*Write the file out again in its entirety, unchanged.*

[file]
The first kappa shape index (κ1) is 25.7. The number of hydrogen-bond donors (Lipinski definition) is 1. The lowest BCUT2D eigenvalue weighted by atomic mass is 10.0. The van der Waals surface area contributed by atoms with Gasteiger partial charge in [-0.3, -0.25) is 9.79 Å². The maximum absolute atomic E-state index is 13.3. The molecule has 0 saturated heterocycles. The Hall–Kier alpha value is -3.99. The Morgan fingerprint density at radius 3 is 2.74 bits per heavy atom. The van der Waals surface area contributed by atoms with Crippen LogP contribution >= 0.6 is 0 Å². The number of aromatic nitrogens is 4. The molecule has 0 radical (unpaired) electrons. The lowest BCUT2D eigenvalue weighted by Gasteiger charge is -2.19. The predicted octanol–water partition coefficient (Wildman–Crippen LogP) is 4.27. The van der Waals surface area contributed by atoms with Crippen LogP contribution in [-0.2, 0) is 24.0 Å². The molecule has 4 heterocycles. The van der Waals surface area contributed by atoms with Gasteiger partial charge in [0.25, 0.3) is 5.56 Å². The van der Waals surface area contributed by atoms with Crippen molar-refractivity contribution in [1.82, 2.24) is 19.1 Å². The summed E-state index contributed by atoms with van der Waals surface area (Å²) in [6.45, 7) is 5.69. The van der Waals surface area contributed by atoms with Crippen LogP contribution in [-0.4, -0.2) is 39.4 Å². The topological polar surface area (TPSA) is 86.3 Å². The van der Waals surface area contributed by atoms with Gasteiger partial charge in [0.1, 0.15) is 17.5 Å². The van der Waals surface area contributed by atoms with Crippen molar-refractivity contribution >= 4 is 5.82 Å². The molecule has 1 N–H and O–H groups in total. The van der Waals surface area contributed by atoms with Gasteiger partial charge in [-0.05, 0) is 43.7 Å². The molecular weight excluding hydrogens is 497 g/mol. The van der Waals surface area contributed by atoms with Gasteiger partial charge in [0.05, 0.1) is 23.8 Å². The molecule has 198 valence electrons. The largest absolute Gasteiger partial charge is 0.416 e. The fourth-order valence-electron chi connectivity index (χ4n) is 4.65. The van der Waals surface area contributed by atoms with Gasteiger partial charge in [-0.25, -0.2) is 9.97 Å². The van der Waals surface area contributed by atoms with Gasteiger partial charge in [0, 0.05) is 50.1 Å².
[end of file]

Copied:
The first kappa shape index (κ1) is 25.7. The number of hydrogen-bond donors (Lipinski definition) is 1. The lowest BCUT2D eigenvalue weighted by atomic mass is 10.0. The van der Waals surface area contributed by atoms with Gasteiger partial charge in [-0.3, -0.25) is 9.79 Å². The maximum absolute atomic E-state index is 13.3. The molecule has 0 saturated heterocycles. The Hall–Kier alpha value is -3.99. The Morgan fingerprint density at radius 3 is 2.74 bits per heavy atom. The van der Waals surface area contributed by atoms with Crippen LogP contribution >= 0.6 is 0 Å². The number of aromatic nitrogens is 4. The molecule has 0 radical (unpaired) electrons. The lowest BCUT2D eigenvalue weighted by Gasteiger charge is -2.19. The predicted octanol–water partition coefficient (Wildman–Crippen LogP) is 4.27. The van der Waals surface area contributed by atoms with Crippen LogP contribution in [-0.2, 0) is 24.0 Å². The molecule has 4 heterocycles. The van der Waals surface area contributed by atoms with Gasteiger partial charge in [0.25, 0.3) is 5.56 Å². The van der Waals surface area contributed by atoms with Crippen molar-refractivity contribution in [1.82, 2.24) is 19.1 Å². The summed E-state index contributed by atoms with van der Waals surface area (Å²) in [6.45, 7) is 5.69. The van der Waals surface area contributed by atoms with Crippen LogP contribution in [-0.4, -0.2) is 39.4 Å². The topological polar surface area (TPSA) is 86.3 Å². The van der Waals surface area contributed by atoms with Gasteiger partial charge in [0.1, 0.15) is 17.5 Å². The van der Waals surface area contributed by atoms with Crippen molar-refractivity contribution >= 4 is 5.82 Å². The molecule has 1 N–H and O–H groups in total. The van der Waals surface area contributed by atoms with Gasteiger partial charge in [-0.05, 0) is 43.7 Å². The molecular weight excluding hydrogens is 497 g/mol. The van der Waals surface area contributed by atoms with Gasteiger partial charge in [0.05, 0.1) is 23.8 Å². The molecule has 198 valence electrons. The largest absolute Gasteiger partial charge is 0.416 e. The fourth-order valence-electron chi connectivity index (χ4n) is 4.65. The van der Waals surface area contributed by atoms with Gasteiger partial charge in [-0.25, -0.2) is 9.97 Å². The van der Waals surface area contributed by atoms with Gasteiger partial charge in [0, 0.05) is 50.1 Å².